Merck & Co Inc said on Tuesday that it would stop a large study of its Keytruda melanoma treatment early because an independent monitoring committee determined the drug succeeded in its goal of prolonging survival in previously untreated patients at advanced stage of the disease.
The medicine, a PD-1 inhibitor that works by taking the brakes off the immune system, is already approved to treat patients who have failed to benefit from standard treatments, including Bristol-Myers Squibb Co's Yervoy.
Patients taking Keytruda showed meaningful improvement in overall survival and in delayed progression of disease, compared with those taking Yervoy, Merck said.
The data, if regulators agree, could allow Merck to widen its marketing of Keytruda to people being treated for the first time for the dangerous skin disease.
Shares of Merck were up 1 percent at $59.30 in early trading.
"Keytruda is the first anti-PD-1 therapy to demonstrate a survival advantage compared to the standard of care for the first-line treatment of advanced melanoma," Merck said in a release. It noted that data from the study will be presented at a medical meeting next month in Philadelphia.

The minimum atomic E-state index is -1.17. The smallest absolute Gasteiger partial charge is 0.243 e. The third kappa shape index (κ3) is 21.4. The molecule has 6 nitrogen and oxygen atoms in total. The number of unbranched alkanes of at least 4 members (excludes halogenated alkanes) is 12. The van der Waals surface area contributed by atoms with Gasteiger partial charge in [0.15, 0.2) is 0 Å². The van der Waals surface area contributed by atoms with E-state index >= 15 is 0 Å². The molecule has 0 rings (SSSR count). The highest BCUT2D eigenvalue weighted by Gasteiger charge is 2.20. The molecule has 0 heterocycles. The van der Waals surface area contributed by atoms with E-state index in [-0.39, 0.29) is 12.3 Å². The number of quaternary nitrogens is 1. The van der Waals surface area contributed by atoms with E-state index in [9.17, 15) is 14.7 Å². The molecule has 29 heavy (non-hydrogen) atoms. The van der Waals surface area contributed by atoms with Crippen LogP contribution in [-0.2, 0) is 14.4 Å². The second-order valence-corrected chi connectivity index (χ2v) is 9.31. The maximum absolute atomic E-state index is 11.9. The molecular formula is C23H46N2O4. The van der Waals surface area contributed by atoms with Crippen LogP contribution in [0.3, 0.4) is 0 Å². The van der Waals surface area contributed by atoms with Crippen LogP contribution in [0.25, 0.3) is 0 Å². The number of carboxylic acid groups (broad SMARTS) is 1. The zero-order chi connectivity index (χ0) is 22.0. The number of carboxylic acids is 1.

About 76,000 Americans are diagnosed every year with melanoma, which is highly linked to sun exposure, and more than 9,700 die from the disease, according to the National Cancer Institute.
Merck said safety of Keytruda in the halted study was similar to that seen in earlier trials, where the most common side effects were fatigue, coughing, nausea and other mostly mild reactions.
Keytruda in September became the first PD-1 inhibitor approved by U.S. regulators. Three months later, the U.S. Food and Drug Administration approved Bristol-Myers' Opdivo, also for patients with advanced melanoma who no longer respond to other drugs. It also works by blocking the PD-1 protein.
AstraZeneca Plc, Pfizer Inc and other drugmakers are also developing PD-1 inhibitors, or similar drugs known as PD-L1 inhibitors. Wall Street expects the products to generate combined annual sales of more than $30 billion by 2025, with lung cancer seen as the most lucrative potential use.
Merck aims by midyear to seek U.S. approval of Keytruda for non small cell lung cancer, the most common form of the disease.
Bristol-Myers in January said it was halting a trial of Opdivo for lung cancer, also at the advice of independent monitors, when it became clear the drug extended survival compared with standard chemotherapy.